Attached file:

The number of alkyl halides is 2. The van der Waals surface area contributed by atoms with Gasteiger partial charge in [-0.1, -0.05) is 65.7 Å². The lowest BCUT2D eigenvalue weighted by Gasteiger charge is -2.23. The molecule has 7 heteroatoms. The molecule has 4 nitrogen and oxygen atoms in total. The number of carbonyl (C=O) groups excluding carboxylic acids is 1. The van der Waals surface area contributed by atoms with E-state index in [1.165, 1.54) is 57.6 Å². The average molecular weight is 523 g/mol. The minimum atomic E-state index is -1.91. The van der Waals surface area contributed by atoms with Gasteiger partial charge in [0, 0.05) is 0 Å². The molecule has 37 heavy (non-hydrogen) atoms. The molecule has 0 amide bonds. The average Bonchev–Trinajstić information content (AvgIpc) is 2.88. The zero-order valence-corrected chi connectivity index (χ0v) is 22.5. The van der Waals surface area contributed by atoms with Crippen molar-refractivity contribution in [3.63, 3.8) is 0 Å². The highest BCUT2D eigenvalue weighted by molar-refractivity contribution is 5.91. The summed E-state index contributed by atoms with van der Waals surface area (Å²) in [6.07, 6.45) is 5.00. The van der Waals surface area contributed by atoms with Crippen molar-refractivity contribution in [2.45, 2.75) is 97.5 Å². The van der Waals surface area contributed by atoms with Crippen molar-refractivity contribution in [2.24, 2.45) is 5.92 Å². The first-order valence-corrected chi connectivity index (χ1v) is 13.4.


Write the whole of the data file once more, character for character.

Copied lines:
The number of alkyl halides is 2. The van der Waals surface area contributed by atoms with Gasteiger partial charge in [-0.1, -0.05) is 65.7 Å². The lowest BCUT2D eigenvalue weighted by Gasteiger charge is -2.23. The molecule has 7 heteroatoms. The molecule has 4 nitrogen and oxygen atoms in total. The number of carbonyl (C=O) groups excluding carboxylic acids is 1. The van der Waals surface area contributed by atoms with E-state index in [1.165, 1.54) is 57.6 Å². The average molecular weight is 523 g/mol. The minimum atomic E-state index is -1.91. The van der Waals surface area contributed by atoms with Gasteiger partial charge in [0, 0.05) is 0 Å². The molecule has 37 heavy (non-hydrogen) atoms. The molecule has 0 amide bonds. The average Bonchev–Trinajstić information content (AvgIpc) is 2.88. The zero-order valence-corrected chi connectivity index (χ0v) is 22.5. The van der Waals surface area contributed by atoms with Crippen molar-refractivity contribution in [3.63, 3.8) is 0 Å². The highest BCUT2D eigenvalue weighted by molar-refractivity contribution is 5.91. The summed E-state index contributed by atoms with van der Waals surface area (Å²) in [6.07, 6.45) is 5.00. The van der Waals surface area contributed by atoms with Crippen molar-refractivity contribution in [2.45, 2.75) is 97.5 Å². The van der Waals surface area contributed by atoms with Crippen molar-refractivity contribution in [2.24, 2.45) is 5.92 Å². The first-order valence-corrected chi connectivity index (χ1v) is 13.4.